“Come over for a discussion on overdiagnosis and contribute your ideas to tackle it,” was the invitation. A diverse mix of doctors, nurses, researchers, public health practitioners, and students from countries across the world got together for our workshop at the 22nd Cochrane Colloquium in Hyderabad.
Overdiagnosis, like many medical conditions, lacks clear parameters. How much is too much, really?
To get real examples, we asked participants to share instances of overdiagnosis and overtreatment that they had come across. And these were many, spread across different specialties and domains of healthcare. Mostly, these had an element of providing unnecessary care, which was wasteful of resources and potentially harmful. One example that stood out for me was that of undernutrition being overdiagnosed in low and middle income countries—after the application of parameters from populations in rich countries—which resulted in a range of possibly unnecessary interventions.
Although there was a wide range of examples of overdiagnosis, when we asked participants to identify potential factors driving overdiagnosis they fitted into a few broad categories. Money, as expected, came out on top. Financial motives have clearly distorted medical practice worldwide.
Industry has been complicit in selling the idea of sickness to create a market for varied products and services. Corporate hospitals too, as some participants asserted, are capitalising on the idea of prevention to promote extensive health check-ups of uncertain benefit. The media is often employed by industry, but has itself also promoted an image of health and fitness that drives people to seek medical interventions.
An interesting observation was the role of politicians, or indeed, the government, where providing medical services may be a quick and easy way to garner votes. A lighthearted observation by one doctor was how administrators at her hospital expected them to overtreat a condition to ensure an expensive machine they had invested in was used enough to justify its costs. Clearly, the drivers of “too much medicine” are complex.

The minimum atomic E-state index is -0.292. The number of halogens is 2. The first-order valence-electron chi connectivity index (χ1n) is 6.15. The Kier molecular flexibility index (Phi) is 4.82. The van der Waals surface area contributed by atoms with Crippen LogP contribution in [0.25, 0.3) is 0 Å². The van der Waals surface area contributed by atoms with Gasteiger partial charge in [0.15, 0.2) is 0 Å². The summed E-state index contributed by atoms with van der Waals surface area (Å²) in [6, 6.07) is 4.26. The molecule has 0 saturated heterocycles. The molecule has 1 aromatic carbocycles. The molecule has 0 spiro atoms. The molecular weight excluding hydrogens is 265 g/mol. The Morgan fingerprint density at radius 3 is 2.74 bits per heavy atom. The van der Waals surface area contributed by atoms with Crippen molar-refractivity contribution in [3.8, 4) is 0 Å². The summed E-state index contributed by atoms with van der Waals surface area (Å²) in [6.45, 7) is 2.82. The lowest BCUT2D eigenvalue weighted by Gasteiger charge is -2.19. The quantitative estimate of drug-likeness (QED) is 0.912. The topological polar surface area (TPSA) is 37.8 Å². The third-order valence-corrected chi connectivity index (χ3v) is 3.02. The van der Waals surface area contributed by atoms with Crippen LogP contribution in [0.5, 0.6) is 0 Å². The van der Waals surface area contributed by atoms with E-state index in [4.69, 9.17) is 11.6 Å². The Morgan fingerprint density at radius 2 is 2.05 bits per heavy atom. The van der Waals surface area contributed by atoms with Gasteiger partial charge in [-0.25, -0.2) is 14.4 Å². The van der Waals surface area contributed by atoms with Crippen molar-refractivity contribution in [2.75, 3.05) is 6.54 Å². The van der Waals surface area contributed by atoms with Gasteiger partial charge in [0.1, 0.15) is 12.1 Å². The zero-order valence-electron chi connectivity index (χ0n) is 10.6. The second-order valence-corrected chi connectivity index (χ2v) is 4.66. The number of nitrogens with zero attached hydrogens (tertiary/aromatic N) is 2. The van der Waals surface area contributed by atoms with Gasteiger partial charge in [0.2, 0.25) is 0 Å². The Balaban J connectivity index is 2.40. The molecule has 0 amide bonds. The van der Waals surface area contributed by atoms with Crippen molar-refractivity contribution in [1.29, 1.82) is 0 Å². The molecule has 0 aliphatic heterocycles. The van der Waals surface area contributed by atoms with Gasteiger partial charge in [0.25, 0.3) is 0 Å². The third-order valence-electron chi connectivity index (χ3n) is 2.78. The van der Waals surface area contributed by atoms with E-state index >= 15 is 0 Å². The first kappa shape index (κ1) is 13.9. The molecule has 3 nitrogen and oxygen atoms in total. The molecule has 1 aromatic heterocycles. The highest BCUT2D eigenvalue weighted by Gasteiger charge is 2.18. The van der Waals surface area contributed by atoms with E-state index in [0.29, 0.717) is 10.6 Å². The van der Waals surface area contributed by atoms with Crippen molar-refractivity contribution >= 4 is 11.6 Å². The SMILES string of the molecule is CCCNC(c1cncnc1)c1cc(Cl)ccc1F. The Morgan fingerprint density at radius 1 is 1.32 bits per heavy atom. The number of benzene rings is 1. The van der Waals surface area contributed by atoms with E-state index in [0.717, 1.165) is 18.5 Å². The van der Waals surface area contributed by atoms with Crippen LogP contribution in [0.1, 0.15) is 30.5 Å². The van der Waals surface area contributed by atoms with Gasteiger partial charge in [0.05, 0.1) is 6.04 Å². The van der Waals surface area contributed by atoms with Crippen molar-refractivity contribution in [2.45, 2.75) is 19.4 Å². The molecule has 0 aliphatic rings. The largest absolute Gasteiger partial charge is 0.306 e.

The two categories of drivers that I was most sympathetic to were those attributed to clinicians and patients. Participants argued that doctors may be driven by the need to “save their skin” and hence practised defensive medicine. Some felt that doctors lack guidelines which are clear enough to reliably use for each patient. Uncertainties are really the nature of clinical practice that doctors need to get comfortable with. A few felt that doctors are expected to “do something” rather than “wait and watch,” which pushes them to provide unnecessary care.
Patients were identified to be important drivers of overdiagnosis by expecting, and often demanding, that medical investigations and procedures be done or some treatment given. Examples ranged across diseases, including intrauterine insemination for infertility, MRI for knee pain, treatment for hyperlipidaemia, CT scan for low back pain, antibiotics for a common cold, or intervention for elevated prostate specific antigen.
On reflection, I am not sure that patients should take the blame for this. Patients are in a way consumers, and the medical establishment exists to serve them. So, demanding care, which is judged to be appropriate from their perspective, may not be improper. But the weight of responses made me feel that it is sensed to be so. In retrospect, I wonder if this discourse, like many healthcare platforms, lacked the voice of patients. Possibly, they would not be seen as “expecting treatment” if they felt more informed and reassured by their doctor’s plan of management, and trusted their doctor.
Bridging this gap between doctors and patients is what is being attempted through the Choosing Wisely initiative. Health professionals in some countries have taken on the challenge of reflecting on practices in their specialties so they can identify those that may be wasteful and educate patients too. One participant also mentioned the Sunshine Act in the United States, which aims to provide greater transparency on financial incentives that may be driving unnecessary care.
Before we could conclude, a brave young doctor shared how uncomfortable the session had made him feel. Throughout medical training and under the guidance of seniors in practice, the focus had always been on picking up the signs of disease and reaching a diagnosis. The concept of overdiagnosis seemed to throw those learning principles into question. Others concurred on the need to introduce these concepts early on in medical school. Identifying and measuring overdiagnosis is clearly not easy, and is made more difficult in the dynamics of clinical practice.
Anita Jain is India editor, The BMJ.
Competing interests: Nothing to declare.
I am grateful to Trish Groves for facilitating this workshop along with me and for her inputs on this write-up.